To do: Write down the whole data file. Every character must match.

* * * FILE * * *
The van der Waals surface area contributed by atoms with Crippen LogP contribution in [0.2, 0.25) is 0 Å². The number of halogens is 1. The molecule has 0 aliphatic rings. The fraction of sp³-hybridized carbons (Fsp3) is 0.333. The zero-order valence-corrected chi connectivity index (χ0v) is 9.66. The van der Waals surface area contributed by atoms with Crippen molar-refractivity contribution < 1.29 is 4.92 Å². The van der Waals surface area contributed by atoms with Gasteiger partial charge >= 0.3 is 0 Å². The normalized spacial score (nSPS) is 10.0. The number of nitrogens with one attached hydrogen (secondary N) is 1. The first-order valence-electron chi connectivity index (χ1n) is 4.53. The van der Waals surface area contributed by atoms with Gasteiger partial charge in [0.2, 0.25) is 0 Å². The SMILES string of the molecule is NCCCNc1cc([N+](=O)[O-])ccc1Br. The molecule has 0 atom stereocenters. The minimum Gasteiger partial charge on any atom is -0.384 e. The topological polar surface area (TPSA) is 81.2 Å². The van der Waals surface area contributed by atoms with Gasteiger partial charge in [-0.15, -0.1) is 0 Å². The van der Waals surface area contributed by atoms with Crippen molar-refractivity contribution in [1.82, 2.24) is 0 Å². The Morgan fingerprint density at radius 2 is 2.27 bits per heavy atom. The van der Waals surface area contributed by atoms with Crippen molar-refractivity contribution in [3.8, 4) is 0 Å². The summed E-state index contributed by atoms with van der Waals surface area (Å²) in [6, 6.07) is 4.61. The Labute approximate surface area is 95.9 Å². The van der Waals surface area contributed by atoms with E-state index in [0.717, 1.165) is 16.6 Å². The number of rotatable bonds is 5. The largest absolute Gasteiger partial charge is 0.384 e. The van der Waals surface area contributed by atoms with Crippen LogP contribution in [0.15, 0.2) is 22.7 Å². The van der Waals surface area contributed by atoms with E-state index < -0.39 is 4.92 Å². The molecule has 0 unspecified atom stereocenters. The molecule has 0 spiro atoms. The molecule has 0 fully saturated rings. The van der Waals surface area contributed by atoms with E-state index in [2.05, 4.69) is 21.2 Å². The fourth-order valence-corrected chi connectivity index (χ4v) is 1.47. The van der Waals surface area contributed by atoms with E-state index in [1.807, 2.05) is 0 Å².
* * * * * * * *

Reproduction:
The van der Waals surface area contributed by atoms with Crippen LogP contribution in [0.2, 0.25) is 0 Å². The number of halogens is 1. The molecule has 0 aliphatic rings. The fraction of sp³-hybridized carbons (Fsp3) is 0.333. The zero-order valence-corrected chi connectivity index (χ0v) is 9.66. The van der Waals surface area contributed by atoms with Crippen molar-refractivity contribution < 1.29 is 4.92 Å². The van der Waals surface area contributed by atoms with Gasteiger partial charge >= 0.3 is 0 Å². The normalized spacial score (nSPS) is 10.0. The number of nitrogens with one attached hydrogen (secondary N) is 1. The first-order valence-electron chi connectivity index (χ1n) is 4.53. The van der Waals surface area contributed by atoms with Gasteiger partial charge in [0.2, 0.25) is 0 Å². The SMILES string of the molecule is NCCCNc1cc([N+](=O)[O-])ccc1Br. The molecule has 0 atom stereocenters. The minimum Gasteiger partial charge on any atom is -0.384 e. The topological polar surface area (TPSA) is 81.2 Å². The van der Waals surface area contributed by atoms with Gasteiger partial charge in [-0.15, -0.1) is 0 Å². The van der Waals surface area contributed by atoms with Crippen molar-refractivity contribution in [1.82, 2.24) is 0 Å². The Morgan fingerprint density at radius 2 is 2.27 bits per heavy atom. The van der Waals surface area contributed by atoms with Crippen molar-refractivity contribution in [3.8, 4) is 0 Å². The summed E-state index contributed by atoms with van der Waals surface area (Å²) in [6, 6.07) is 4.61. The Labute approximate surface area is 95.9 Å². The van der Waals surface area contributed by atoms with E-state index in [0.717, 1.165) is 16.6 Å². The number of rotatable bonds is 5. The largest absolute Gasteiger partial charge is 0.384 e. The van der Waals surface area contributed by atoms with Crippen LogP contribution in [0.15, 0.2) is 22.7 Å². The van der Waals surface area contributed by atoms with E-state index < -0.39 is 4.92 Å². The molecule has 0 unspecified atom stereocenters. The molecule has 0 spiro atoms. The molecule has 0 fully saturated rings. The van der Waals surface area contributed by atoms with E-state index in [2.05, 4.69) is 21.2 Å². The fourth-order valence-corrected chi connectivity index (χ4v) is 1.47. The van der Waals surface area contributed by atoms with E-state index in [1.807, 2.05) is 0 Å².